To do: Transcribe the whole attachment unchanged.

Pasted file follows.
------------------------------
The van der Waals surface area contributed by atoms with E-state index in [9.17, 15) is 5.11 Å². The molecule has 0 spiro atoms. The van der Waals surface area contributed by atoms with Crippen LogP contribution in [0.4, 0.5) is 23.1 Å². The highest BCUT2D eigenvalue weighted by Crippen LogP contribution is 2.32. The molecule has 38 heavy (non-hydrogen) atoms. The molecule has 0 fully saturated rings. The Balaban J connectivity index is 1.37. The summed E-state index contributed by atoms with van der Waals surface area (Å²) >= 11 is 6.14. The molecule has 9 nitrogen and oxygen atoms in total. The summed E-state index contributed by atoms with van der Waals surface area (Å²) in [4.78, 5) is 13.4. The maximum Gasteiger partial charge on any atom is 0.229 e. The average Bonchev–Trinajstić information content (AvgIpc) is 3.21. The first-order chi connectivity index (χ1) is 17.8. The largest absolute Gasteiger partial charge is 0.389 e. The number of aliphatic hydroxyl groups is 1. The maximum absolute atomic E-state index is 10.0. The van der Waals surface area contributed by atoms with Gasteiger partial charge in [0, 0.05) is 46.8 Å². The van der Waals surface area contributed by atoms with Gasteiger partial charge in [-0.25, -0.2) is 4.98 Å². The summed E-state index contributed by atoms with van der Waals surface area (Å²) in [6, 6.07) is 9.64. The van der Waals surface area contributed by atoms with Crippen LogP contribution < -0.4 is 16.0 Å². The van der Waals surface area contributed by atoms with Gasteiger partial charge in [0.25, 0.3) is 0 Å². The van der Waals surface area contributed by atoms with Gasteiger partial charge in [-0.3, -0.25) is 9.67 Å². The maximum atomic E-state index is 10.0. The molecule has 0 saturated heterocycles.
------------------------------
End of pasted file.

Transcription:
The van der Waals surface area contributed by atoms with E-state index in [9.17, 15) is 5.11 Å². The molecule has 0 spiro atoms. The van der Waals surface area contributed by atoms with Crippen LogP contribution in [0.4, 0.5) is 23.1 Å². The highest BCUT2D eigenvalue weighted by Crippen LogP contribution is 2.32. The molecule has 38 heavy (non-hydrogen) atoms. The molecule has 0 fully saturated rings. The Balaban J connectivity index is 1.37. The summed E-state index contributed by atoms with van der Waals surface area (Å²) >= 11 is 6.14. The molecule has 9 nitrogen and oxygen atoms in total. The summed E-state index contributed by atoms with van der Waals surface area (Å²) in [4.78, 5) is 13.4. The maximum Gasteiger partial charge on any atom is 0.229 e. The average Bonchev–Trinajstić information content (AvgIpc) is 3.21. The first-order chi connectivity index (χ1) is 17.8. The largest absolute Gasteiger partial charge is 0.389 e. The number of aliphatic hydroxyl groups is 1. The maximum absolute atomic E-state index is 10.0. The van der Waals surface area contributed by atoms with Gasteiger partial charge in [0, 0.05) is 46.8 Å². The van der Waals surface area contributed by atoms with Gasteiger partial charge in [-0.25, -0.2) is 4.98 Å². The summed E-state index contributed by atoms with van der Waals surface area (Å²) in [6, 6.07) is 9.64. The van der Waals surface area contributed by atoms with Crippen LogP contribution < -0.4 is 16.0 Å². The van der Waals surface area contributed by atoms with Gasteiger partial charge in [0.25, 0.3) is 0 Å². The van der Waals surface area contributed by atoms with Gasteiger partial charge in [-0.3, -0.25) is 9.67 Å². The maximum atomic E-state index is 10.0. The molecule has 0 saturated heterocycles.